The answer: because PPW Sharpen tones down the sharpening of colored areas. The mask is close to what we call a “saturation mask”. The more colorful the pixel, the darker the mask, the less sharpen. The logic behind this strategy is that many colored things do not need much sharpening, or none at all. Blue skies, flowers, skin, to name a few examples.
I must say, I am hesitant about this reasoning. Yes, everyone would agree with the given examples. But it's for different reasons, not particularly because they are colored. A blue sky must not be sharpened because it’s featureless by nature – any sharpen attempt will increase noise or do nothing at all. A flower must not be sharpened because it’s supposed to have a delicate texture which might otherwise be destroyed. Skin must not be sharpened (or moderately at most) because it tends to make a person look older. I believe color is not the defining factor here. A sky may be a featureless white or light grey – no color, but still better off unsharpened. A flower may be white as well – and still as delicate as a yellow or red one.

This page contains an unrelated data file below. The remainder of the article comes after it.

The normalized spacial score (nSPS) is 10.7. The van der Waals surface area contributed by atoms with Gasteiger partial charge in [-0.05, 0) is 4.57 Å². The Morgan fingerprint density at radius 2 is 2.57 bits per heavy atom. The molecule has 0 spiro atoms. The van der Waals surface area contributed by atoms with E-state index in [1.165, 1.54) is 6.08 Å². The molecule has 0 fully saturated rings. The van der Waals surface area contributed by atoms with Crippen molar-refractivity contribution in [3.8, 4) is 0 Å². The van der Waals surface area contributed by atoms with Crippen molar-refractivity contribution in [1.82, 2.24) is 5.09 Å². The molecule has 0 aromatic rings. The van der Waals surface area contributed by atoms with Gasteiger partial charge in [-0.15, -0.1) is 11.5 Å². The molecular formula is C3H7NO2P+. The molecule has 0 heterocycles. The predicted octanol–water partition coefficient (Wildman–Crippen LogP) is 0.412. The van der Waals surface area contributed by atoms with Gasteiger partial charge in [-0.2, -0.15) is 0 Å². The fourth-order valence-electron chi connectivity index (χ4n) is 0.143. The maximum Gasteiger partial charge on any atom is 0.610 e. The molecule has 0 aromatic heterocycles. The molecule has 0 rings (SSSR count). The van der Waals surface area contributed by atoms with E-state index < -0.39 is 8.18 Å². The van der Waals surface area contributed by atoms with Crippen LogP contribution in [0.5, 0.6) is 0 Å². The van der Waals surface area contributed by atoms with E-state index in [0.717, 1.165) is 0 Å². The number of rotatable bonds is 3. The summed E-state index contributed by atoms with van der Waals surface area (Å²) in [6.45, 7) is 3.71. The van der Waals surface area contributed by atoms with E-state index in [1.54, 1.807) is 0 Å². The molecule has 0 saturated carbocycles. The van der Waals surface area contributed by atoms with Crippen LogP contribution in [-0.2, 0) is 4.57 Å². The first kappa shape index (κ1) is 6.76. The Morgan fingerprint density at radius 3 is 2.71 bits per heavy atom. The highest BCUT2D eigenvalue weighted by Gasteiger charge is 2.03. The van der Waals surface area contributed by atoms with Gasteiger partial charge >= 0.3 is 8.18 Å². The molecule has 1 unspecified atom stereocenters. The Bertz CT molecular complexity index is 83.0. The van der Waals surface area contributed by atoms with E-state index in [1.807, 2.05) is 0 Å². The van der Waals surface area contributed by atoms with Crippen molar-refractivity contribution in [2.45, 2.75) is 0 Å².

Maybe it works as a kind of strategic trade-off. The question could be, given any sharpening layer, would a user prefer to:
Speaking in general, I am not sure. Looking at my example image, I definitely would prefer the first option and mask nothing out. All these objects and background benefit from sharpening, including the yellow device that we are looking at in figure 5. When asked to choose one version, I would pick the left, fully sharpened version. What about you?
Reducing the mask and some ranting
If you want all colored image elements to be sharpened full power like everything else, it’s easy enough to disable the mask. (The Dark Halos Multiplied layer counts mostly for this effect, so that’s the one to handle.) If you do appreciate what happens, but you think there’s too much of it, you can lower the mask’s density. (Double-click its icon to open the mask’s Properties panel, and then move the Density slider to your liking.)